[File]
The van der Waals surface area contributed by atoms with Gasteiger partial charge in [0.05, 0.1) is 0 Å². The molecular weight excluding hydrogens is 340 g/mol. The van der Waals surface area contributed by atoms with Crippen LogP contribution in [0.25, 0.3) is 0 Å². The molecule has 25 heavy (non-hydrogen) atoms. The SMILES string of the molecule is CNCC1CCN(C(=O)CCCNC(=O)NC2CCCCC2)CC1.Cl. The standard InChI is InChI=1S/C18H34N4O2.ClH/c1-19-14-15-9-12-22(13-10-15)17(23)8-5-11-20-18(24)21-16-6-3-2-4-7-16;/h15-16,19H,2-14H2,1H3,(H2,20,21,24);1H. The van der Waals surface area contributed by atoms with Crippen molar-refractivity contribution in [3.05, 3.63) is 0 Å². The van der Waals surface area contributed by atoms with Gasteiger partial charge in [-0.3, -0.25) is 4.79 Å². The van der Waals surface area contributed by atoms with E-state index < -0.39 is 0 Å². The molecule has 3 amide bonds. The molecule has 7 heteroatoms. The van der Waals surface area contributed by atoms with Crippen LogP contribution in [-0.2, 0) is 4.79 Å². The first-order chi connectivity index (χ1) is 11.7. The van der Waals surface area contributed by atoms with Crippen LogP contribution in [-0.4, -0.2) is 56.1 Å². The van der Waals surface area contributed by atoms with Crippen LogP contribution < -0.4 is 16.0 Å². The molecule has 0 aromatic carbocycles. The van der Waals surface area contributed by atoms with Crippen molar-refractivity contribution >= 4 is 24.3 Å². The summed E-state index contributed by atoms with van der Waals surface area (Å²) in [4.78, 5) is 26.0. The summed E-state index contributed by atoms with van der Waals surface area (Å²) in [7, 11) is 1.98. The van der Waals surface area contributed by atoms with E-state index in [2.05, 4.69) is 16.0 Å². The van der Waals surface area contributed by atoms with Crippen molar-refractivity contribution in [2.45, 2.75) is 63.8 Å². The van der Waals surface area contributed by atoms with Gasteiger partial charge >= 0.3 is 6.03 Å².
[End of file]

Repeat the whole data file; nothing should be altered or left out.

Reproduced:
The van der Waals surface area contributed by atoms with Gasteiger partial charge in [0.05, 0.1) is 0 Å². The molecular weight excluding hydrogens is 340 g/mol. The van der Waals surface area contributed by atoms with Crippen LogP contribution in [0.25, 0.3) is 0 Å². The molecule has 25 heavy (non-hydrogen) atoms. The SMILES string of the molecule is CNCC1CCN(C(=O)CCCNC(=O)NC2CCCCC2)CC1.Cl. The standard InChI is InChI=1S/C18H34N4O2.ClH/c1-19-14-15-9-12-22(13-10-15)17(23)8-5-11-20-18(24)21-16-6-3-2-4-7-16;/h15-16,19H,2-14H2,1H3,(H2,20,21,24);1H. The van der Waals surface area contributed by atoms with Crippen molar-refractivity contribution in [3.05, 3.63) is 0 Å². The van der Waals surface area contributed by atoms with Gasteiger partial charge in [-0.3, -0.25) is 4.79 Å². The van der Waals surface area contributed by atoms with E-state index < -0.39 is 0 Å². The molecule has 3 amide bonds. The molecule has 7 heteroatoms. The van der Waals surface area contributed by atoms with Crippen LogP contribution in [-0.2, 0) is 4.79 Å². The first-order chi connectivity index (χ1) is 11.7. The van der Waals surface area contributed by atoms with Crippen LogP contribution in [-0.4, -0.2) is 56.1 Å². The van der Waals surface area contributed by atoms with Crippen LogP contribution < -0.4 is 16.0 Å². The molecule has 0 aromatic carbocycles. The van der Waals surface area contributed by atoms with Crippen molar-refractivity contribution >= 4 is 24.3 Å². The summed E-state index contributed by atoms with van der Waals surface area (Å²) in [4.78, 5) is 26.0. The summed E-state index contributed by atoms with van der Waals surface area (Å²) in [7, 11) is 1.98. The van der Waals surface area contributed by atoms with E-state index in [2.05, 4.69) is 16.0 Å². The van der Waals surface area contributed by atoms with Crippen molar-refractivity contribution in [2.45, 2.75) is 63.8 Å². The van der Waals surface area contributed by atoms with Gasteiger partial charge >= 0.3 is 6.03 Å².